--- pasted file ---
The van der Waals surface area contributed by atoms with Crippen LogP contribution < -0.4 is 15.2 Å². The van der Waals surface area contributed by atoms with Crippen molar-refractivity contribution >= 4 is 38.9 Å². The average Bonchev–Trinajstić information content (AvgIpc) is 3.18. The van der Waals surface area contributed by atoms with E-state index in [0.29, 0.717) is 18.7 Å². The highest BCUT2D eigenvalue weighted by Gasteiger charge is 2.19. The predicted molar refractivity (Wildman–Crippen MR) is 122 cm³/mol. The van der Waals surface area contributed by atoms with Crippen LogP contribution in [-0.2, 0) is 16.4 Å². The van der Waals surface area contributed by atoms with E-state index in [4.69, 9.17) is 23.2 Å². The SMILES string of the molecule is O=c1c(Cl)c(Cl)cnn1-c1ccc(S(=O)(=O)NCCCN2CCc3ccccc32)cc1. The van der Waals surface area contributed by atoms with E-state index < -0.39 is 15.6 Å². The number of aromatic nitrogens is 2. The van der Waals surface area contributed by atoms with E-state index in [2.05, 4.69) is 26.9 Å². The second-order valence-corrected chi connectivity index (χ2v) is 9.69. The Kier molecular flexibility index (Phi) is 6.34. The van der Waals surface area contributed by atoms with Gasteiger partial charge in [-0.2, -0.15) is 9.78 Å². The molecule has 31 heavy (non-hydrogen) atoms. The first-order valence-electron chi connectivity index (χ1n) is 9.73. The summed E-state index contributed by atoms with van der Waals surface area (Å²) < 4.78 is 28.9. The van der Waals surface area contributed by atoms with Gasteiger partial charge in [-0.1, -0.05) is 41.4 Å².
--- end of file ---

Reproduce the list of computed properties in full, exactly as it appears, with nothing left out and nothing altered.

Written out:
The van der Waals surface area contributed by atoms with Crippen LogP contribution < -0.4 is 15.2 Å². The van der Waals surface area contributed by atoms with Crippen molar-refractivity contribution >= 4 is 38.9 Å². The average Bonchev–Trinajstić information content (AvgIpc) is 3.18. The van der Waals surface area contributed by atoms with E-state index in [0.29, 0.717) is 18.7 Å². The highest BCUT2D eigenvalue weighted by Gasteiger charge is 2.19. The predicted molar refractivity (Wildman–Crippen MR) is 122 cm³/mol. The van der Waals surface area contributed by atoms with Crippen LogP contribution in [-0.2, 0) is 16.4 Å². The van der Waals surface area contributed by atoms with E-state index in [4.69, 9.17) is 23.2 Å². The SMILES string of the molecule is O=c1c(Cl)c(Cl)cnn1-c1ccc(S(=O)(=O)NCCCN2CCc3ccccc32)cc1. The van der Waals surface area contributed by atoms with E-state index < -0.39 is 15.6 Å². The number of aromatic nitrogens is 2. The van der Waals surface area contributed by atoms with E-state index in [2.05, 4.69) is 26.9 Å². The second-order valence-corrected chi connectivity index (χ2v) is 9.69. The Kier molecular flexibility index (Phi) is 6.34. The van der Waals surface area contributed by atoms with Gasteiger partial charge in [-0.2, -0.15) is 9.78 Å². The molecule has 31 heavy (non-hydrogen) atoms. The first-order valence-electron chi connectivity index (χ1n) is 9.73. The summed E-state index contributed by atoms with van der Waals surface area (Å²) < 4.78 is 28.9. The van der Waals surface area contributed by atoms with Gasteiger partial charge in [-0.1, -0.05) is 41.4 Å².